Monday, 27 July 2009

Irreparable harm and interim injunctive relief in Australia

The recent issue of the Allen Arthur Robinson Intellectual Property Bulletin contains a note on the interlocutory injunctive relief granted by Justice Sundberg (Federal Court of Australia) to pharma originator Wyeth to restrain generic house Sigma from 'marketing, taking orders for, selling, supplying, offering to supply or otherwise exploiting in Australia' its generic formulation of venlafaxine hydrochloride.

The note explains that venlafaxine hydrochloride, a serotonin-norepinephrine reuptake inhibitor, was prescribed for the treatment of major depression and anxiety disorders. Although the basic patent had expired, Wyeth's patent for its Efexor-XR extended release formulation of venlafaxine hydrochloride was in force until 20 March 2017. Sigma received Australian Register of Therapeutic Goods (ARTG) listing for its Evelexa-XR extended release formulation of venlafaxine hydrochloride on 26 February 2009, this being first publicly disclosed on the ARTG on 6 March 2009. According to Sigma, it first became aware of Wyeth's extended-release formulation patent on the same day. Sigma launched Evelexa-XR on 1 May 2009 and commenced importing the product into Australia, planning to having the product delivered to pharmacists for sale by 1 June 2009.

According to Justice Sundberg, there were serious issues to be tried both with regard to infringement and as to some of the asserted grounds of invalidity. While both parties had a prima facie case, the balance of convenience favoured the grant of an interlocutory injunction.

Sigma had offered undertakings that, until resolution at trial, it would:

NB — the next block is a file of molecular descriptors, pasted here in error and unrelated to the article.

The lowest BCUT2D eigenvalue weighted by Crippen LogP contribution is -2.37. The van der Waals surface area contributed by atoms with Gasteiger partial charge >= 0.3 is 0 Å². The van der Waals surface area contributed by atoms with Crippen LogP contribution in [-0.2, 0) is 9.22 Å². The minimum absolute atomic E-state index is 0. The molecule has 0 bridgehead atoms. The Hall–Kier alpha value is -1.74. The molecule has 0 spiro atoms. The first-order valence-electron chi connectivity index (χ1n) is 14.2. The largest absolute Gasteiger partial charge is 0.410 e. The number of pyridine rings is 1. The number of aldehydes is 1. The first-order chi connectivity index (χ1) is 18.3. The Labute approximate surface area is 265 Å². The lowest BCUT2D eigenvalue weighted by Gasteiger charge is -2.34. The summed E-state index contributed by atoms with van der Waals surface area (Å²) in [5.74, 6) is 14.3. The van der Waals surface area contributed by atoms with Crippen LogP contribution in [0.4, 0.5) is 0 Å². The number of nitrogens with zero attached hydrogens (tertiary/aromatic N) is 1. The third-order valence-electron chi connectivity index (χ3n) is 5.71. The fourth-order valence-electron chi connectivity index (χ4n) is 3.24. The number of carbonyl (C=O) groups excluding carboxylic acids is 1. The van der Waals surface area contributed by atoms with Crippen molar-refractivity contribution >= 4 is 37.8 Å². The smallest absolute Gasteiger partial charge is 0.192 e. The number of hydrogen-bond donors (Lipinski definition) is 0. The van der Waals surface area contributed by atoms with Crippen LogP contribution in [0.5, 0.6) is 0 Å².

* not apply to list Evelexa-XR on the Pharmaceutical Benefits Scheme;
* maintain full and complete accounts and records of its sales of Evelexa-XR and all expenses incurred;
* retain all proceeds from its sales of Evelexa-XR, without disbursement, in a separate account and
* not 'bundle' venlafaxine hydrochloride with any other product.
Even so, the court was concerned that Wyeth could expect to lose up to 50% of its market share if no relief were granted -- especially since, in the absence of any injunction, other generic pharma producers were likely to enter the market, making any quantification of damages in Wyeth's favour almost impossible to quantify. Sigma maintained that, since Evelexa-XR was the only generic on the market, any lost sales of Efexor-XR would be readily quantifiable because they could be directly translated into sales of Evelexa-XR. The court did not accept this. In its opinion, considering both the economic factor that Wyeth was the more likely to suffer from a disturbance of the status quo and the equitable factor that Sigma had entered the market 'with its eyes wide open'. There was also a safety issue for patients: if no interim relief were granted but a final injunction was granted, patients who switched to Evelexa-XR would be switched back to Efexor-XR when the generic was later taken off the market, and would suffer harm as a result.

According to the note's authors (Sarah Matheson and Suzy Muller), the grant of this injunction follows recent Federal Court decisions in Interpharma Pty Ltd v Commissioner of Patents, GenRx Pty Ltd v Sanofi Aventis and Merck & Co Inc v GenRx Pty Ltd, suggesting that the Federal Court is increasingly amenable to arguments of irreparable harm and unquantifiable loss in pharmaceutical cases.

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